2019 marks 80th year of operation for Frog Rapids Camp
Jesse Bonello - Staff Writer
Frog Rapids Camp, located along Highway 72 just five kilometres south of Sioux Lookout, saw its first customers in August of 1939, and they’ve been operating successfully ever since.
“Frog Rapids Camp has been a family owned and operated tourist camp since its inception by Ernest & Germaine Bower in 1939. Since then three more generations of Bowers including Lawrence, Therese, Adele and Larry have carried on its tradition,” their website shares.
This August, the camp will mark its 80th year of operation as a family-owned and operated business.
“My brother and I run it now, and it was our grandfather that started it in 1939,” shared Adele Brunton.
Adele, along with her brother Larry, have been involved at the camp from the age of five years old. They shared that it’s not just their family that have been at the camp for many generations, but their customers keep coming back too.
“We’ve been working here all our lives… It’s pretty special. I think one of the things that makes it so special is we’re the third generation and our kids are the fourth generation, but we’ve had families that have been coming up for five generations. That’s special, and they keep coming year after year,” said Brunton.
“A lot of them (customers) are repeat so they’ve been here year after year and generation after generation, so that makes it special. I can put a face to the name when they call me in the wintertime or when they send me an email, because they’ve been here so many times,” she added.
“Our first guests came until they weren’t healthy enough to come anymore. It was almost 50 years that they were coming… We have guests in camp right now that have been coming to Canada for 50 years, and they’ve been here (Frog Rapids Camp) for around 35 to 40 of those 50 years. We have a lot of customers that have been coming here for over 20 to 30 years, and it’s neat to see that,” said Larry Bower.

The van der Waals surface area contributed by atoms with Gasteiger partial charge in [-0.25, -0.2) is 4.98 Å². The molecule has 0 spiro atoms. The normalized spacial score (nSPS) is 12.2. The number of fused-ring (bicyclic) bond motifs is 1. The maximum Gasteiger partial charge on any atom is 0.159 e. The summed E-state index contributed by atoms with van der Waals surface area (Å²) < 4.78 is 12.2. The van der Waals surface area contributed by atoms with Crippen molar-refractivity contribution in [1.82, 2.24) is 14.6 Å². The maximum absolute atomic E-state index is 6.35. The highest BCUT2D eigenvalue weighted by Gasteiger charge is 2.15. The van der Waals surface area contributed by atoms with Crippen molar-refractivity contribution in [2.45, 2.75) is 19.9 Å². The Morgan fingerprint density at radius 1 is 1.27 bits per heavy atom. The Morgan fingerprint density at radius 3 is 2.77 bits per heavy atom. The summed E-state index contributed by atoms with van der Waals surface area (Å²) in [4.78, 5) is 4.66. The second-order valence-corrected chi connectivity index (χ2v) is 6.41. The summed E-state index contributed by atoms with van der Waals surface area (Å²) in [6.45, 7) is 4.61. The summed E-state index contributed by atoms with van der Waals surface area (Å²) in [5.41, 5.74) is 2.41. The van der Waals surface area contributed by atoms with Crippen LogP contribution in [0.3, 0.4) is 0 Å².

The two explained that guests commonly stay at Frog Rapids Camp to enjoy the assortment of fishing opportunities that the area offers.
“They’re here for the fishing, the outdoors, and being able to be out on the lakes fishing and not be crowded. One of the advantages we have of our area is it’s still not crowded. You don’t have to share with a couple hundred other people, which is nice… We don’t have any guides here, so our guests are all familiar with the area. They take themselves and find their own spots and, for the most part, they do really well,” said Bower.
“You can go somewhere on a lake and find a secluded spot. It doesn’t matter which lake you’re on, you can. Obviously there’s going to be more concentrated areas… But you can go and find a secluded place where there’s nobody else,” Brunton added.
When asked about the 80 year milestone, both Brunton and Bower shared that they haven’t dwelled on the significance because they’re focused on providing good experiences for their customers, which is what they’ve done at Frog Rapids Camp all their lives.
“It doesn’t make any difference. We’re just doing the same thing we’ve always done every other year, and hope to do for the next bunch of years, which is making sure people are happy and want to come back,” said Bower.
“It’s no different from any other year really. It’s just another year. It’s just what we do, and it’s what we’ve done all our lives… We haven’t necessarily been here constantly since we were young, but we certainly have been involved with our parents and grandparents being involved. We’ve been getting to know the people from when we were teenagers or younger that are still coming up in some instances, so it’s not anything that I’ve personally thought about. It’s just what we do, and it’s part of our life,” Brunton commented.
Both Bower and Brunton are hoping the camp can continue to remain family owned and operated, but it’s not something they want to force on the next generations.
“You kind of hope so, but you’re not going to force them either. It’s something they have to want. It’s the same with Adele and I, if we didn’t want to take this over we wouldn’t have. Our parents wouldn’t have been upset at us or annoyed with us, but they’re glad we’re running it. We basically started working with them and, as they decided not to do so much, we did more,” said Bower.
“It wasn’t like one year they quit and told us to take over, it was all gradually done. With any luck, it will continue to run that way, but you never know what the future’s going to hold,” Brunton concluded.
For more information on Frog Rapids Camp, visit their website frograpidscamp.ca.